What good will you do today?

Self-education

You know that saying, “You can’t teach an old dog new tricks”, well, it’s not only wrong, but possibly dangerous. You are never too old to learn something new. In fact I recently read that learning a second language can help prevent the onset of dementia. A study by Edinburgh University found that having more than one language delays the onset of dementia by five to six years. It appears that switching between two languages is a form of brain training.

But psychologists who’ve looked at the habits of successful people found these people are constantly learning new skills, training their brains and seeking to improve their education. Often this can be accomplished through reading. Warren Buffet once said, “Read 500 pages every day. That’s how knowledge works. It builds up, like compound interest. All of you can do it, but I guarantee not many of you will do it.” Bill Gates reads about 50 books every year and Mark Zuckerberg vowed to read a book every two weeks in 2015. I would suggest devoting at least half an hour a day to reading, in the interests of self-improvement, brain training and continuing your education. Consider looking at the biography of a public figure you admire or buy a new history or self-improvement book. But just keep reading and learning!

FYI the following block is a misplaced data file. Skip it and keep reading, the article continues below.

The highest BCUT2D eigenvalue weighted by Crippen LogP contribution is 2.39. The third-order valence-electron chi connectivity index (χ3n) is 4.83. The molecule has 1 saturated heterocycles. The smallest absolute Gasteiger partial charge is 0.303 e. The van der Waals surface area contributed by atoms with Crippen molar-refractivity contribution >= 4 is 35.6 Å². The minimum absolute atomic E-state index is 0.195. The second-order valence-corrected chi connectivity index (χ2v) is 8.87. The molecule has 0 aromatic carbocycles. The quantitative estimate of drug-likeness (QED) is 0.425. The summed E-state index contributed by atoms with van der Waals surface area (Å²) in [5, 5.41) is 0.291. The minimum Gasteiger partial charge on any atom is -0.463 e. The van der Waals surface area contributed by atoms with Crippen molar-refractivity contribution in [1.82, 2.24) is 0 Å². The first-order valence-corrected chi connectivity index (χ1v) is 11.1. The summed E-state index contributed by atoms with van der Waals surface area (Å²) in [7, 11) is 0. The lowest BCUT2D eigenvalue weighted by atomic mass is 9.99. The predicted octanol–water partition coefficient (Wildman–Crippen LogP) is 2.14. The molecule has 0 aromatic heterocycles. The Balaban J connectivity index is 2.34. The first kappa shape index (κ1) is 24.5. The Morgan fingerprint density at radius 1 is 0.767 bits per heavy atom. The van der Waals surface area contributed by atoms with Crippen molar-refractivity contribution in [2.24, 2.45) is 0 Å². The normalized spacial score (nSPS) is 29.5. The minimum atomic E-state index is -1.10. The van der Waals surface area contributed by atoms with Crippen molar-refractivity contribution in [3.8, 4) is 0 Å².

Exercise

Exercise for many successful people is the answer to pushing themselves further mentally and physically. Working-out makes you happier and healthier. Regular exercise is among the most important habits you can develop to change your life. Anna Wintour, the Vogue editor, plays tennis for one hour every day, Richard Branson kite surfs and former US President Barack Obama does a daily 45 minute workout routine of weights and cardio. Bill Gates spends an hour every morning on the treadmill, but he watches the courses from the Teaching Company while doing so! Ursula Burns, Xerox’s CEO, does a one-hour session with a personal trainer twice a week. Psychologists have found that exercise improves creativity and can increase human productivity by as much as two hours a day. So you could gain two extra hours of output by finding half an hour to exercise. According to those sums, we can’t afford not to exercise!